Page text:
Did you read this Globe & Mail article about Canadians filing their own taxes?
I did, and it bugged me.
Actually, only the middle of the article bugged me. The beginning was full of interesting statistics and the end made a great point about how tax planning should become a more important part of regular Canadians’ day-to-day lives. But the middle… well, the middle was full of the kind of fear mongering that we’re trying to fight.
…more work needs to be done to help taxpayers take full advantage of the savings available, the survey indicates.
More than half of Canadians (58 per cent) said they aren’t certain about the tax treatment of capital gains and close to two-thirds (62 per cent) admitted lack of knowledge about how dividend income is taxed.
On the charitable front, one-third (33 per cent) lack knowledge of exactly how giving is taxed, says the report.
Meanwhile, 25 per cent said they have trouble grasping the tax implications of Registered Retirement Savings Plans (RRSPs) and 36 per cent are spotty on the tax treatment of a Tax-Free Savings Account (TSFA).
The article goes on to imply that because most Canadians don’t understand how certain types of income and deductions are taxed, they are paying too much tax.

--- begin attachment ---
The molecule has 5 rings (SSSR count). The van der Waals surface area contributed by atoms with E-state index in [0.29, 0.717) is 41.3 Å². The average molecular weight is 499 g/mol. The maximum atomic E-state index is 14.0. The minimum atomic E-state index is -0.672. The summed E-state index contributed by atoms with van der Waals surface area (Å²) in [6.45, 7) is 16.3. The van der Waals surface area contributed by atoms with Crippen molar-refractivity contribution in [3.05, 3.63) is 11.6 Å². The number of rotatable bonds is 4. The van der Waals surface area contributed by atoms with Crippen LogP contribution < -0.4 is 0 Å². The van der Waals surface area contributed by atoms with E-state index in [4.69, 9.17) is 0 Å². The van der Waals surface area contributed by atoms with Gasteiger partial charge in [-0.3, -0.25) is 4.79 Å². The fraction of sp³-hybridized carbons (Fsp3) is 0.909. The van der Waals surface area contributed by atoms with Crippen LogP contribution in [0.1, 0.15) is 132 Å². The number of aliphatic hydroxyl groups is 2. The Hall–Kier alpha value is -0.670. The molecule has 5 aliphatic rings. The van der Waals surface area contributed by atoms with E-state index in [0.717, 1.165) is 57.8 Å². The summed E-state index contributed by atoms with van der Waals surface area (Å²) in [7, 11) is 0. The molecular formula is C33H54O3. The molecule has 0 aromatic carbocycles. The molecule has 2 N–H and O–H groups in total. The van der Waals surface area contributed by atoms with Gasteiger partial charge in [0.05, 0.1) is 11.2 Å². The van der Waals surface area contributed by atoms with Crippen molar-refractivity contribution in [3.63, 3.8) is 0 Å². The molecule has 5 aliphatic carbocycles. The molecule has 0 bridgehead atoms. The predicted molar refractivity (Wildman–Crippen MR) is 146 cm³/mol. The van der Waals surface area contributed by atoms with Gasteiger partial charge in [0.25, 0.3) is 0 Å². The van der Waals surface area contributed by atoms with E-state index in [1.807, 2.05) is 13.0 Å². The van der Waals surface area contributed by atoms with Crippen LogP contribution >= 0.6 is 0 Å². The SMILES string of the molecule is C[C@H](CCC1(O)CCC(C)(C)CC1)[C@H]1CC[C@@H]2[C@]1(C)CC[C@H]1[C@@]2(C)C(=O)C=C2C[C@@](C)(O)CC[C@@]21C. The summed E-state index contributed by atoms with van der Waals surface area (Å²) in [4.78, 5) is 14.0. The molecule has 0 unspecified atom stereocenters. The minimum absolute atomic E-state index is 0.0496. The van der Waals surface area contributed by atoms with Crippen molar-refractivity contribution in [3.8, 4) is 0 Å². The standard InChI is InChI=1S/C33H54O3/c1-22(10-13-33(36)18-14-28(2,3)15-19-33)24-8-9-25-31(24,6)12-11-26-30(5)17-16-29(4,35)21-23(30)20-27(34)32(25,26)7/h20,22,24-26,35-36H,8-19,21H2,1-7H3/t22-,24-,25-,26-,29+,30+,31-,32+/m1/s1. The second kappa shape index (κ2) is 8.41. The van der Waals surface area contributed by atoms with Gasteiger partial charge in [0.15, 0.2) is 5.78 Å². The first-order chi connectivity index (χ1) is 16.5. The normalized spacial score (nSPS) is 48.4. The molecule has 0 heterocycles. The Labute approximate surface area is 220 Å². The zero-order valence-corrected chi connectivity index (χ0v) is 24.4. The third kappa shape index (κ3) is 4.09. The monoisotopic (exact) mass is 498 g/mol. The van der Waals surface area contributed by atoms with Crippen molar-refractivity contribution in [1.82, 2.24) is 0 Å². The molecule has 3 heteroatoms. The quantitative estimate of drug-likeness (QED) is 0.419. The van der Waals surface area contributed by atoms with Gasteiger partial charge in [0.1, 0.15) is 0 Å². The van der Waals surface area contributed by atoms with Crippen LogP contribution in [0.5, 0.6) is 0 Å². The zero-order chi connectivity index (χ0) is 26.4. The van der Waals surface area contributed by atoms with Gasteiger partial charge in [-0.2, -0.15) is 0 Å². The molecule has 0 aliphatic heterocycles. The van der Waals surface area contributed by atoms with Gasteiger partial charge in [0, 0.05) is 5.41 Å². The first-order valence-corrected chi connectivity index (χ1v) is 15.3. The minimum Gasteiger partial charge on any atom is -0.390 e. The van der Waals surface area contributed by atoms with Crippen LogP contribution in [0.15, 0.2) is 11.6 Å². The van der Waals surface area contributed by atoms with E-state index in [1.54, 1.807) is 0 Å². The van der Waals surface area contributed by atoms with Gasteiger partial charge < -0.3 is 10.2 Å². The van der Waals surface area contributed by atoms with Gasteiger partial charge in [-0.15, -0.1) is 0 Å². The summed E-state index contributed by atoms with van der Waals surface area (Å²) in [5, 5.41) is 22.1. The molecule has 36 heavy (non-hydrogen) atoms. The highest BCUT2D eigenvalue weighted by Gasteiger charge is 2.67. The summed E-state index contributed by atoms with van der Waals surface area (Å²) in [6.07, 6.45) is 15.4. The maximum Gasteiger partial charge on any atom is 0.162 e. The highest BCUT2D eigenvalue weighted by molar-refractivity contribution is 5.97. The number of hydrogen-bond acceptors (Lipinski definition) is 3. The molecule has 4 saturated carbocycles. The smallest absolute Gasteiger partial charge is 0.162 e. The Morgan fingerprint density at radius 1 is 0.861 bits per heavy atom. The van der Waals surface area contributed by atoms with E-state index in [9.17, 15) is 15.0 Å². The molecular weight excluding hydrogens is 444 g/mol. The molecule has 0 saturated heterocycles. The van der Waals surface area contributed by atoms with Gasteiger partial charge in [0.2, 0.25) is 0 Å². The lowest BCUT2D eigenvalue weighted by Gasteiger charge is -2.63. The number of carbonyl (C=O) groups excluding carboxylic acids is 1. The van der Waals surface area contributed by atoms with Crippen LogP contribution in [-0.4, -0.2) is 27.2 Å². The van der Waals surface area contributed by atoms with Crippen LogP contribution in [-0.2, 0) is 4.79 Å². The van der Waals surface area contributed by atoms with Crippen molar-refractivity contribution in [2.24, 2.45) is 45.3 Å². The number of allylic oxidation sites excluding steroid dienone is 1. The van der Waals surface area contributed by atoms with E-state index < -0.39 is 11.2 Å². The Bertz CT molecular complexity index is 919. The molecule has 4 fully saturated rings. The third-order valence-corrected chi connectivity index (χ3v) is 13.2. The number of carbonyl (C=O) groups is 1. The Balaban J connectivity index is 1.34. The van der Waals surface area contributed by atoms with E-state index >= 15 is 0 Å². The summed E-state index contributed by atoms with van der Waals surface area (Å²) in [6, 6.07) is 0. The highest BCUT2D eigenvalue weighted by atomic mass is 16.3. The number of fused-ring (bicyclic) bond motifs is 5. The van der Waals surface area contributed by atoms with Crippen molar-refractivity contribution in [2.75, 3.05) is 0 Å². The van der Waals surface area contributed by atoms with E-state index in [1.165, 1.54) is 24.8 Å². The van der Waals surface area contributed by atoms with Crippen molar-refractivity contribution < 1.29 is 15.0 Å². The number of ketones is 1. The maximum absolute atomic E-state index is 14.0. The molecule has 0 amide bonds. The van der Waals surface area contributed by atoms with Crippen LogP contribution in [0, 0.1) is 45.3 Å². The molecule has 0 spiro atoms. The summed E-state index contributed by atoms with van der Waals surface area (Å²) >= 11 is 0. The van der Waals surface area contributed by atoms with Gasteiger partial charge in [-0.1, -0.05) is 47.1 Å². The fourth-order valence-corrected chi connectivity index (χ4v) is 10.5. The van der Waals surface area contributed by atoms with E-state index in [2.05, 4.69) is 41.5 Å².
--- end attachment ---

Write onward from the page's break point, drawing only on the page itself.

This is decidedly untrue. Just because you don’t understand the nitty-gritty of the dividend gross-up and credit mechanism doesn’t mean you’ll pay too much tax if you prepare your own return. Software, like SimpleTax, automatically calculates this for you. Even the paper forms teach you how to correctly report this income and credit.
The same goes for capital gains, donations, political contributions, medical expenses, RRSPs… you get my point.
Preparing your own return allows you to see and understand how things like RRSP contributions impact your tax bill. With SimpleTax, because everything is calculated in real-time, you can see this impact every time you enter an amount. No tricky calculations and no “boning up on the Income Tax Act” required. We also give you a simple list of every credit and deduction you can claim, supply help in plain English, and provide access to the paper forms themselves—so you can see the calculations in action.
We’re sad to see how the tax preparation industry has convinced people that they need to pay hundreds of dollars to have someone else take care of their taxes for them. Yes, there are people out there with complicated tax situations—where an accountant provides incredible value. But, chances are, your tax situation is simpler than you think.
Yes, you can do your own taxes. Don’t let anyone scare you into thinking you can’t.